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Curr Opin Pediatr. 1995 Dec;7(6):715-25.

Trinucleotide repeat disorders in pediatrics.

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  • 1Baylor College of Medicine, Houston, Texas 77030, USA.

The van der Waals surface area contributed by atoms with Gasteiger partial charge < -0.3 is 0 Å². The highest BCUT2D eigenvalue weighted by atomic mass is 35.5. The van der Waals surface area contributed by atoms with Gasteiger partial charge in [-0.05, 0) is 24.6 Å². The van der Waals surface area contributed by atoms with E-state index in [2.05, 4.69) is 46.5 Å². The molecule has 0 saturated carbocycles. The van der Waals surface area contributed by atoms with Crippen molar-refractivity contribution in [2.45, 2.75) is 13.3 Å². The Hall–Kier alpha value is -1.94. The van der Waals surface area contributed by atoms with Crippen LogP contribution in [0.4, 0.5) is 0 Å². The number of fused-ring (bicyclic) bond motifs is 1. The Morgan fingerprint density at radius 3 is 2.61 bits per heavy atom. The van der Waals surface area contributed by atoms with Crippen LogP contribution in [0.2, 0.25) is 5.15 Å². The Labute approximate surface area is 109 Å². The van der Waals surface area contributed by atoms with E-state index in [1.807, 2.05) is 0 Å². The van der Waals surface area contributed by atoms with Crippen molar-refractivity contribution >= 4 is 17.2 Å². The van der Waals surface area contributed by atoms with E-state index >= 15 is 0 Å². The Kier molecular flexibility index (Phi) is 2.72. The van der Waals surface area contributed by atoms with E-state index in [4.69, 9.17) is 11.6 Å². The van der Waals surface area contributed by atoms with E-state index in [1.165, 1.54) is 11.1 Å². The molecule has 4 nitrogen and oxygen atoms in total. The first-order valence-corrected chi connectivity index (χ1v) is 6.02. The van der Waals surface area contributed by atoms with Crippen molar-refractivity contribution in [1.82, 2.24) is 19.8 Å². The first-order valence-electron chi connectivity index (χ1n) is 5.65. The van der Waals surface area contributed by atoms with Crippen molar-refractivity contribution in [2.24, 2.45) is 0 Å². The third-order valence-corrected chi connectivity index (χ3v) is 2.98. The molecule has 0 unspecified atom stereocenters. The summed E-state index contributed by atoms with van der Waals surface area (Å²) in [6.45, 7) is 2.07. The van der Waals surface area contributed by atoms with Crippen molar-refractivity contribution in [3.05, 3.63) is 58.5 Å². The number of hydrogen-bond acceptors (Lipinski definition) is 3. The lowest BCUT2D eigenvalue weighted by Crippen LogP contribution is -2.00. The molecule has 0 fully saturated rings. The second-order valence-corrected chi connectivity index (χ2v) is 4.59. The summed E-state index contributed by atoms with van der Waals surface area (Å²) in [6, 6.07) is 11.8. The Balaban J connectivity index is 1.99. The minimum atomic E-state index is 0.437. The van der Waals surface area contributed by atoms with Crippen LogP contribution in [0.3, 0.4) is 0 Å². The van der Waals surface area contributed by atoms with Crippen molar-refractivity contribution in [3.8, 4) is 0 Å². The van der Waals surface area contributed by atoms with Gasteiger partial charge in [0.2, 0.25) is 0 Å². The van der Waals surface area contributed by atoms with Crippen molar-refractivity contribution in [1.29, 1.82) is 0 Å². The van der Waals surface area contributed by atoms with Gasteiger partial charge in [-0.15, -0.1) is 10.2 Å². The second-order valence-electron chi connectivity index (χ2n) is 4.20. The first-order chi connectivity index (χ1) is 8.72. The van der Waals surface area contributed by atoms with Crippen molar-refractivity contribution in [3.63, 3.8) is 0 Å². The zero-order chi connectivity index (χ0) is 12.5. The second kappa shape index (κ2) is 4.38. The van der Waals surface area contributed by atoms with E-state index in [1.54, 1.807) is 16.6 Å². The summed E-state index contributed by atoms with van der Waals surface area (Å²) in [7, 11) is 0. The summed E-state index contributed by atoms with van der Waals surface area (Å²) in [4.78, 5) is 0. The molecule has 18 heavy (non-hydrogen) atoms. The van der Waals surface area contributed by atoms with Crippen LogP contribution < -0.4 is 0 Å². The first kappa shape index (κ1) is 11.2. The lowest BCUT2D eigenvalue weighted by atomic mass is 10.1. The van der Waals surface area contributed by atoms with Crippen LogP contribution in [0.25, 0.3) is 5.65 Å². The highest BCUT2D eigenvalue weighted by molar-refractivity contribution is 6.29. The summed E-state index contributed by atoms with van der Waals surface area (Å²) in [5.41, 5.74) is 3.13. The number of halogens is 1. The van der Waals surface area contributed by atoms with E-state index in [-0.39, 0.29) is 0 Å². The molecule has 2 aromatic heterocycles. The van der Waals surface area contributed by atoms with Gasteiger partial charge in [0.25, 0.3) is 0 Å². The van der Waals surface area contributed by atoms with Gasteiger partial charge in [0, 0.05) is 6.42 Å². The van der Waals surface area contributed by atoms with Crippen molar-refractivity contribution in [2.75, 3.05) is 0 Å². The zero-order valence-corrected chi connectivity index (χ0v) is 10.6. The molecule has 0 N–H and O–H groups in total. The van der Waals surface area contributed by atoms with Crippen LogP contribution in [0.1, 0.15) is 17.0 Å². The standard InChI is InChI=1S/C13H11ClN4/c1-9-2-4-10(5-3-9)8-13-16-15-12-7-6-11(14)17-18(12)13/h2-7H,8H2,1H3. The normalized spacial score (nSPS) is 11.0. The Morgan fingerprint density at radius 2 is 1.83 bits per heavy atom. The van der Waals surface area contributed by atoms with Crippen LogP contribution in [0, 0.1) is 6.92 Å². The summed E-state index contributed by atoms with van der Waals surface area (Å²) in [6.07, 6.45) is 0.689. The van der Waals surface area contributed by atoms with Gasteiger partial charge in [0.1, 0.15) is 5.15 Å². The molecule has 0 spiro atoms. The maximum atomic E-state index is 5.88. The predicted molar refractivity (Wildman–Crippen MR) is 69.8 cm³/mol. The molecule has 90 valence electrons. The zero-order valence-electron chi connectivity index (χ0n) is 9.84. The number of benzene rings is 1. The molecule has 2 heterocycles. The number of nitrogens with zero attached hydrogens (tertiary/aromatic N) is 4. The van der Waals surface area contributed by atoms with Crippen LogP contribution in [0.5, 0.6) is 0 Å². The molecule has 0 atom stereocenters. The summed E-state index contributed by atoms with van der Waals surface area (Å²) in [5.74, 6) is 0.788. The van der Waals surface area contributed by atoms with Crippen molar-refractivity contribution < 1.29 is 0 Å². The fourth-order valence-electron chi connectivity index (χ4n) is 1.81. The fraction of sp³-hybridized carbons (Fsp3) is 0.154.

The relationship between the expansion of trinucleotide repeat sequences and human disease hs been the subject of a significant volume of study since the identification of a CGG repeat sequence in the mutated gene responsible for the fragile X syndrome. Six other neurologic diseases are now known to result from a triplet repeat expansion of either CTG or CAG nucleotides. Of particular interest to the pediatrician or pediatric subspecialist is the phenomenon of "anticipation," now clarified by mechanisms inherent to trinucleotide repeat expansions. The progressive enlargement of repeat sequences in successive generations of affected kindreds correlates inversely with the age of onset and, in some cases, the severity of the disease. The presentation of a young patient with symptoms ranging from developmental delay to movement disorders and ataxia requires that the physician involved in the child's care be aware of these diseases, their phenotypic variability, and their effects in previous generations. In this manner, pertinent history, including family history, may be obtained, relevant diagnostic testing initiated, and appropriate referrals facilitated.

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